There are high levels of petty crime throughout the country, as well as violent crime such as armed robbery, mugging and car-jacking. This also extends in Nigeria’s territorial waters, where piracy and armed robbery have occurred on the rivers of the Niger Delta and the wider Gulf of Guinea.
Given the number of security risks, the security and defence industry is a best prospect sector for exports and investment. Currently US firms control over 60% of the market whilst Israeli and Chinese companies also have significant market share. In particular current demand is high for products relating to ordnance detection, intelligent and surveillance, cybersecurity as well as personal protection products and services.
The Federal Republic of Nigeria is situated in Western Africa, bordering Benin, Niger, Chad and Cameroon. Nigeria has a population of 190.63 million people, making it the seventh most populous nation in the world. Whilst the capital, Abuja, has a population of 2.44 million, Lagos is the largest urban area with a population of over 13 million inhabitants. Kano, Ibadan, Port Harcourt and Benin City also all have over a million denizens. English is the only official language although indigenous languages are widely spoken by their respective ethnic groups; the largest and most influential of these are the Hausa, Fulani, Yoruba, Igbo and Ijaw. The state is officially secular, although over 90% of the population are either Muslim or Christian.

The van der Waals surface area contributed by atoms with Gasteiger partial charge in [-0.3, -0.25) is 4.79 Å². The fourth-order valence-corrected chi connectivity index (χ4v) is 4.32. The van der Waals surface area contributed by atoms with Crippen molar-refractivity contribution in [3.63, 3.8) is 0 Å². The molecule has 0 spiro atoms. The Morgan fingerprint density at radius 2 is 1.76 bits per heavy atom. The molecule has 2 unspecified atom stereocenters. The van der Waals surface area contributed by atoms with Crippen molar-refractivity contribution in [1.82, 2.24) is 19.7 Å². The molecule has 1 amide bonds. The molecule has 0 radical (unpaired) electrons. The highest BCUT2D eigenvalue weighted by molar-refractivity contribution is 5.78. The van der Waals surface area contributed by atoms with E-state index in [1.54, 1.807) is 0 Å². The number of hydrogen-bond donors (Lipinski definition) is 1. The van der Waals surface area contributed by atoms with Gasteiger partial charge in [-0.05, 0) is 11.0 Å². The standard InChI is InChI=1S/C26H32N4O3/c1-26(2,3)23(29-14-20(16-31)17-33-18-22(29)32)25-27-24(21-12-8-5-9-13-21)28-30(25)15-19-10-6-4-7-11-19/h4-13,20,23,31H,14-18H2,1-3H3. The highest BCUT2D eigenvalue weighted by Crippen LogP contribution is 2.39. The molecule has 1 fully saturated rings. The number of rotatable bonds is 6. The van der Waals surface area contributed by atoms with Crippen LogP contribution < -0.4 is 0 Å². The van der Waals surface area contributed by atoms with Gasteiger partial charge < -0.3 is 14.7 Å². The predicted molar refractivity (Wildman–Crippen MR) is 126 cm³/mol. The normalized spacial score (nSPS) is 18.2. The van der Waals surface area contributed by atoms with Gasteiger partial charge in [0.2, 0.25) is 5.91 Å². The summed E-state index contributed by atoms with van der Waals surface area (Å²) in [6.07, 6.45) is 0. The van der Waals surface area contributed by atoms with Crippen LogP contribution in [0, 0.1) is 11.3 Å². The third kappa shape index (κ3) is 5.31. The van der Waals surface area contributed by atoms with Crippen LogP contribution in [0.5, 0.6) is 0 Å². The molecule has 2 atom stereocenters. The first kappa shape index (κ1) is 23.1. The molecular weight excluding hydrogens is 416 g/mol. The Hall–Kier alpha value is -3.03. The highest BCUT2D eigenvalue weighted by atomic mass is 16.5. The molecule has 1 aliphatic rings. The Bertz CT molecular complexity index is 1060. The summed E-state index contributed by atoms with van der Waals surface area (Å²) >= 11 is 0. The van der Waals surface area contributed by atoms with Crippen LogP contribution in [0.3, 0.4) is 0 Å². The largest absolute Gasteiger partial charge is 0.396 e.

In relation to the political-economic situation and the current business climate, Nigeria is classed as a high-risk country. The security situation varies geographically but there are significant threats posed in northern Nigeria by Islamist insurgents and in the Niger Delta states by militant groups.
Corruption is rife across Nigerian society and state. Nigeria is ranked as 136 of 179 in Transparency International’s 2016 Corruption Index, as corrupt practices and neopatrimonialism are the norm across Nigeria’s government, economy and society.  Nigeria’s GDP is currently measured at US$394.82 billion and has begun recovering from a recession in 2016 partly caused by low oil prices. The economic forecast for Nigeria is positive with low levels of growth. The official currency is the Naira.
Nigeria is a federal presidential republic. Executive power rests with President Buhari, who is both head of government and chief of state. The President is elected every four years by absolute majority vote and the next Presidential election is scheduled for 19 February 2019. Legislative authority is held by the bicameral National Assembly which consists of the Senate and House of Representatives. Members serve four year terms and are elected by absolute majority vote in their respective constituencies; the next National Assembly elections are also scheduled for February 2019. The last election in 2015 was widely seen as free and fair.